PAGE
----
Wednesday, July 21, 2021

Clitic doubling in Arabia: An update

Back in 2017, I published an article on "Clitic Doubling and Contact in Arabic" (ZAL 66, pp. 45-70), arguing that the various cases of clitic doubling reported across Arabic dialects in different regions - NW Africa, Malta, the Levant, Cyprus, Central Asia, Dhofar - differ in their behaviour, do not share a common origin, and in each case reflect substratum influence. The case of Dhofar turned out to be particularly tricky in that the only available evidence for clitic doubling in local Arabic and in its Modern South Arabian substratum came from the same speaker in each case - Mhammed bin Selim El-Kathiri, a bilingual speaker of Jibbali and Dhofari Arabic who worked with a team of Austrian linguists about a century ago. He used the same clitic doubling construction across both his languages (definite DO/IO/PrepO, no marker); but no such construction appears in more recent work on either language. I tentatively concluded that:
Only further data can determine whether this is a general feature of some particular Dhofari dialect (perhaps the second language dialect of Arabic spoken by Shihri speakers?) or just an unusual feature of El-Kathiri's idiolect. However, if this construction was not simply idiolectal, its origins seem more likely to lie in Jibbali than in Dhofari Arabic, since no parallels have been found in any Arabic dialect of the Arabian Peninsula.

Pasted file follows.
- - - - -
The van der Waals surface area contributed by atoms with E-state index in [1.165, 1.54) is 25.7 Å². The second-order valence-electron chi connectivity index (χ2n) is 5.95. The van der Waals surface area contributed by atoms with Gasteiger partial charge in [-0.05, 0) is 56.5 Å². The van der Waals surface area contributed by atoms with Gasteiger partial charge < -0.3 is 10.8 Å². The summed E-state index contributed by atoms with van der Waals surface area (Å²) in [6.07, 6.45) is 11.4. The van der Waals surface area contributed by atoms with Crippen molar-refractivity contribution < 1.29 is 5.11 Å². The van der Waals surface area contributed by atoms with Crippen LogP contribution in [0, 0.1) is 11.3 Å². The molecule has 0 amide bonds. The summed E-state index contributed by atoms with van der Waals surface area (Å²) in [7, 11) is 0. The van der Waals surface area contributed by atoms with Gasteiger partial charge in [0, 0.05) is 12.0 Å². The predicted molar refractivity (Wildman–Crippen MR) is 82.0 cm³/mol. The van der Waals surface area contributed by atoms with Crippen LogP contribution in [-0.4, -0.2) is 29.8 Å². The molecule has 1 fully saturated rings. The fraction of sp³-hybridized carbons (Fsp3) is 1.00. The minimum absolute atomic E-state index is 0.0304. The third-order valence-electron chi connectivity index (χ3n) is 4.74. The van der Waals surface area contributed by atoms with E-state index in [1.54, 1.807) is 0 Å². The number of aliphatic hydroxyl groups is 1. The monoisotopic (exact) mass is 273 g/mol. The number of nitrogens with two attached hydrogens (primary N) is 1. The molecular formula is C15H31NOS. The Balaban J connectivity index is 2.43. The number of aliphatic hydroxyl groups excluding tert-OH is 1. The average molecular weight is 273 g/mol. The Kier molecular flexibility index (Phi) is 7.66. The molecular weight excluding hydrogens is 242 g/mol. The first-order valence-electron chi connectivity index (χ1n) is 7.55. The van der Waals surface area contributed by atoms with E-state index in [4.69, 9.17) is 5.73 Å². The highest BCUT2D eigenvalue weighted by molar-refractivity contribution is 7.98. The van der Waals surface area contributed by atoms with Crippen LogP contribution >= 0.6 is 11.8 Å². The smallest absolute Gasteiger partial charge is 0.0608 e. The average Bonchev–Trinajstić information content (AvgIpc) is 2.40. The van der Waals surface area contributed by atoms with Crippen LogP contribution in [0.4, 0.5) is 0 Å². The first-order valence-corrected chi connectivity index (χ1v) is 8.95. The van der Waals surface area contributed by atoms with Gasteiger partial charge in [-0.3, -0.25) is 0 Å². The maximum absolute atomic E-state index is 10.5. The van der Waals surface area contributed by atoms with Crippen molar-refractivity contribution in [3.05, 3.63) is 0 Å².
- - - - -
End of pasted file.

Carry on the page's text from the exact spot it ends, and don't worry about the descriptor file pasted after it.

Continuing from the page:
A forthcoming article I recently came across, Pronominalization and Clitic Doubling in Syrian and Omani Arabic, changes the picture for this region. In a paper primarily focused on the generative syntax of clitic doubling rather than on its history, Peter Hallman and Rashid Al-Balushi demonstrate for the first time that the Arabic variety of al-Batinah in the north of Oman has productive clitic doubling, and that its distribution (definite/specific DO/IO/PrepO/Poss, no marker) largely matches El-Kathiri's usage a century earlier. Clitic doubling of this type thus a widespread Omani feature, not a Dhofar-specific one, and certainly not a merely idiolectal one.

Note that the dialect of Al-Batinah, like that of Dhofar, is a dialect with q for historic qāf, representing the earliest stratum of Arabic to reach the region. One hypothesis could be that clitic doubling of this type is a Modern South Arabian (MSA) substratum feature, calqued into the first Arabic varieties to reach Oman but never reaching the g-dialects that first come to mind when one thinks of Arabian dialects. On the other hand, no further evidence has yet come to light for clitic doubling in MSA; based purely on the available data, it seems equally or more plausible that this type of clitic doubling arose spontaneously in Omani Arabic and was calqued into Jibbali by bilinguals such as El-Kathiri. Much more dialectological data is needed to decide the question; available descriptions are evidently far from complete. In either case, independent origin appears far likelier than any kind of historic connection with the rather different types of clitic doubling observed in other parts of the Arabic-speaking world.

No comments: